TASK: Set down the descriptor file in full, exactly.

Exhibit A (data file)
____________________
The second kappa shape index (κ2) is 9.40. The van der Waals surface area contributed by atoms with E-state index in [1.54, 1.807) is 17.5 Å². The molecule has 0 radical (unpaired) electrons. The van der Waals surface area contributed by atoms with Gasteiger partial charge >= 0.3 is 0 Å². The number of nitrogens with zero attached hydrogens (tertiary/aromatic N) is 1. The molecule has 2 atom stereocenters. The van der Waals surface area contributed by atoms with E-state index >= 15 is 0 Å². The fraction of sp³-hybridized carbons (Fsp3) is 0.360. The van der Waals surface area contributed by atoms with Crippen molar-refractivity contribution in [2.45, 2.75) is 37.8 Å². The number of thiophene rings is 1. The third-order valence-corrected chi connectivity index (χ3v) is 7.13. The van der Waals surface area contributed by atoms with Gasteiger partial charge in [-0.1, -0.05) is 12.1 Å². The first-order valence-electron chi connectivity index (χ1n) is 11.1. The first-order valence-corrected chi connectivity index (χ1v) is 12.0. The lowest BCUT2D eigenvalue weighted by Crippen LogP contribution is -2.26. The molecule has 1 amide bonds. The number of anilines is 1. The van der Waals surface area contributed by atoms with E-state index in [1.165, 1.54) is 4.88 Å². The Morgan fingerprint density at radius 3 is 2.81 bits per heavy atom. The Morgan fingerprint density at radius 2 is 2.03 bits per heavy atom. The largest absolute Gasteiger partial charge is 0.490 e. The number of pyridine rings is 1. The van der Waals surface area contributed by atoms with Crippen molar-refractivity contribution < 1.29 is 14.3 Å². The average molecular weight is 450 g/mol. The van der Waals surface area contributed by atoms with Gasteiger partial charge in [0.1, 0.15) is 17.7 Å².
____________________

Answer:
The second kappa shape index (κ2) is 9.40. The van der Waals surface area contributed by atoms with E-state index in [1.54, 1.807) is 17.5 Å². The molecule has 0 radical (unpaired) electrons. The van der Waals surface area contributed by atoms with Gasteiger partial charge >= 0.3 is 0 Å². The number of nitrogens with zero attached hydrogens (tertiary/aromatic N) is 1. The molecule has 2 atom stereocenters. The van der Waals surface area contributed by atoms with E-state index >= 15 is 0 Å². The fraction of sp³-hybridized carbons (Fsp3) is 0.360. The van der Waals surface area contributed by atoms with Crippen molar-refractivity contribution in [2.45, 2.75) is 37.8 Å². The number of thiophene rings is 1. The third-order valence-corrected chi connectivity index (χ3v) is 7.13. The van der Waals surface area contributed by atoms with Gasteiger partial charge in [-0.1, -0.05) is 12.1 Å². The first-order valence-electron chi connectivity index (χ1n) is 11.1. The first-order valence-corrected chi connectivity index (χ1v) is 12.0. The lowest BCUT2D eigenvalue weighted by Crippen LogP contribution is -2.26. The molecule has 1 amide bonds. The number of anilines is 1. The van der Waals surface area contributed by atoms with E-state index in [1.165, 1.54) is 4.88 Å². The Morgan fingerprint density at radius 3 is 2.81 bits per heavy atom. The Morgan fingerprint density at radius 2 is 2.03 bits per heavy atom. The largest absolute Gasteiger partial charge is 0.490 e. The number of pyridine rings is 1. The van der Waals surface area contributed by atoms with Crippen molar-refractivity contribution < 1.29 is 14.3 Å². The average molecular weight is 450 g/mol. The van der Waals surface area contributed by atoms with Gasteiger partial charge in [0.1, 0.15) is 17.7 Å².